But what about outside of sessions? ‘The problem with all of these conferences, in my opinion, is it’s quite impossible to talk to everyone, to see everything that is happening,’ argues Gomollón Bel. ‘At the end, you limit yourself to going to what you already know, what you have already seen, so you don’t really experience all the diversity and all the ideas that could be around.’ He suggests conferences should devote more time to encouraging different research areas to interact, even within chemistry itself.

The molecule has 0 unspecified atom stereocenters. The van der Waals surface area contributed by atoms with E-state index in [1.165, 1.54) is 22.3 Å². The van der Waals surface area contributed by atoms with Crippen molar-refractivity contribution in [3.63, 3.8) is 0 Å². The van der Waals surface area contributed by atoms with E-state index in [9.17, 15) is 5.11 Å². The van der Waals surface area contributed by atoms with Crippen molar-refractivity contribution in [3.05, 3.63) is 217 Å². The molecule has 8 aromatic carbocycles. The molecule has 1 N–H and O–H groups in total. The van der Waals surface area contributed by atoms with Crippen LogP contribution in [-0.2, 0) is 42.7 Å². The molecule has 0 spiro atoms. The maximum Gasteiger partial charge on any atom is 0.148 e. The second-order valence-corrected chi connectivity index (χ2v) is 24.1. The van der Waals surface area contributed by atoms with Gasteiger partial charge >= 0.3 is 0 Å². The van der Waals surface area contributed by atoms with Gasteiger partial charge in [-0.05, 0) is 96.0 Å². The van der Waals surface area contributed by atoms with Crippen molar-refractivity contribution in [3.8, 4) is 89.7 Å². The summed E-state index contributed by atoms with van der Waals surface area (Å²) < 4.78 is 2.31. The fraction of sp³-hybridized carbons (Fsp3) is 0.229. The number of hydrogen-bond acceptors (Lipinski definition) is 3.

One conference format that does this already is the RSC’s Faraday discussions. Eight of these meetings are now held a year, generally covering topics focused on physical chemistry and its interfaces. Around 20–25 speakers produce papers for each event, and proofs are circulated to participants well in advance of the meeting. The actual meeting is then able to concentrate on discussion and debate, with the final papers and summarised discussions published in the Faraday Discussions journal. ‘Anyone who has been to one is universally enthusiastic,’ says Heather Montgomery, deputy editor of Faraday Discussions. ‘[Presenters] have just five minutes to present the key points at the meeting, and then another 25 minutes per paper for discussion. That’s an opportunity to go in-depth and question the paper and its wider relationship to other papers and the field more generally.’